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Attorneys help wounded warriors

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Since June, a number of Indiana-based Army Reservists have been helping American soldiers in their greatest hour of need. These attorneys assist soldiers disabled to the extent that they need to retire from military service as well as those who have injuries but are physically able to continue serving.

As Judge Advocate Generals, these Hoosier attorneys are in the middle of a one-year assignment to serve in the Office of Soldiers’ Counsel in Army medical centers around the United States and in Germany. Some may serve even longer.

waldkoetter Waldkoetter

The Indiana attorneys now serving are Col. Eric Waldkoetter, at the U.S. Army Medical Command in Falls Church, Va.; Lt. Col. James McGillivray, at the Walter Reed Army Medical Center in Washington, D.C.; Major Jeffrey Mastin, at the Army European Regional Medical Center in Heidelberg, Germany; Major Edward Lupomech, at the Evans Army Community Hospital in Fort Carson, Colo.; Captain Kenneth Mattern at the Madigan Army Medical Center at Joint Base Lewis in McChord, Wash.; and 1st Lt. Exton Cordingley at Brooke Army Medical Center at Fort Sam Houston in San Antonio, Texas. Paralegals serving are Specialist Sarah Capozza, also at the Madigan Army Medical Center, and Master Sgt. Rodger McConnaughey at Landstuhl Regional Medical Center in Landstuhl, Germany, the largest American hospital outside of the U.S.

Soldiers who are determined to be 30 percent disabled in a way that prevents them from doing their assigned duties and accept help from these and other JAGs in the Office of Soldiers’ Counsel become eligible, along with their dependents, for benefits that include retirement pay and health insurance.

Soldiers who want to continue serving despite their injuries can have the JAG officers work with them to present their cases as well.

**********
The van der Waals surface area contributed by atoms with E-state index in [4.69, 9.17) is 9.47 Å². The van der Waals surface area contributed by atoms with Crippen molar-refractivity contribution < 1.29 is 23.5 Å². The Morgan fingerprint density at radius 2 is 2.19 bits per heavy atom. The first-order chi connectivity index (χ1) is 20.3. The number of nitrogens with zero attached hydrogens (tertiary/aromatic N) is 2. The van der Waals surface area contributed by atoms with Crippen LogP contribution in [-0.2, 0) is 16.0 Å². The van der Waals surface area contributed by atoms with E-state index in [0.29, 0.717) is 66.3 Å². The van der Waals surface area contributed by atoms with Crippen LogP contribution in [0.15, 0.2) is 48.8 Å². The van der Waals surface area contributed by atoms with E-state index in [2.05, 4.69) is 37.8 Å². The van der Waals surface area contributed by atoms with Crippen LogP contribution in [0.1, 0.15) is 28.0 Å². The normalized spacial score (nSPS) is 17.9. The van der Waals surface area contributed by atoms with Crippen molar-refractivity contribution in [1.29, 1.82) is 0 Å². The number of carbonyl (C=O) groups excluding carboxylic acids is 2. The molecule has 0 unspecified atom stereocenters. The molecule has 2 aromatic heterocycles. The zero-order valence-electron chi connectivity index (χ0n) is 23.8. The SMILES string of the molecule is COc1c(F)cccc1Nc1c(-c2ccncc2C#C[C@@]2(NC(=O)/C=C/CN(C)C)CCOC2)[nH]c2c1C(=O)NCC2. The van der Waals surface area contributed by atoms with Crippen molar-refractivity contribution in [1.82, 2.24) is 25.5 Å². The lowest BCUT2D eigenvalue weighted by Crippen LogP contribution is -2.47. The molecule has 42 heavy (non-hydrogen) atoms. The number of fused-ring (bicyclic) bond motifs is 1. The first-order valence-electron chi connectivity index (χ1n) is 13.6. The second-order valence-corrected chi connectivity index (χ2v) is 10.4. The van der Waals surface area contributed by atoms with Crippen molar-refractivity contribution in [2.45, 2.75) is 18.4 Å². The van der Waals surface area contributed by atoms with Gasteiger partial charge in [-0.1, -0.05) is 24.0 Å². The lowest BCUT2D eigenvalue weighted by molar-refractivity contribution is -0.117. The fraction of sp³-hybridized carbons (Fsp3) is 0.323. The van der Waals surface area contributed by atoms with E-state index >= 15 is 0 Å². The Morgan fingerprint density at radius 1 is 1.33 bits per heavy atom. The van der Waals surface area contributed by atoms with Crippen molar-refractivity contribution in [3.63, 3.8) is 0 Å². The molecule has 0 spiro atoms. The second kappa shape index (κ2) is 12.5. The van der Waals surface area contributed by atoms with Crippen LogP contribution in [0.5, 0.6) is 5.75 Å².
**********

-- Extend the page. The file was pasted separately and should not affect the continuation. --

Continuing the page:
To be determined as 30 percent disabled, the requirement for retirement from the Army, a Medical Evaluation Board must first review the soldiers’ files. Following the MEB’s determination, soldiers can meet with counsel, who will walk them through the process and explain what they need to have for the next step: meeting with the Physical Evaluation Board.

“One thing we try to do is tell their stories,” said Waldkoetter, 51, who is an attorney for Roche Diagnostics in Indianapolis. He oversees the JAGs from Indiana and others in their unit.

“One of our challenges is to connect with soldiers who are wounded, injured, or ill and have a right to counsel, but for whatever reason (they) don’t want to exercise that right to counsel,” he said, adding the system is fairly complex.

jag 1st Lt. Exton Cordingley stands in front of an Army helicopter at Brooke Army Medical Center at Fort Sam Houston in San Antonio, Texas. (Submitted photo)

“The intent of having a complex system is to make the system fair by its complexity, but it also reaches a level of complexity where you need help to navigate that system,” he said.

Unfortunately, he said, many of the soldiers have received incorrect information from others, including veterans and senior officers. But the JAG officers can help them understand that process and clear up any misconceptions, including the role of the JAGs.

“In the context of the Physical Evaluation Board hearing, the JAG serves as an advocate for the soldier before a tribunal,” Waldkoetter said. “The people change occasionally, but it’s basically fixed. There’s a medical doctor, an officer who is a specialist in personnel issues – someone who knows the physical requirements for different jobs; and a third person on the board who is usually a combat arms officer.”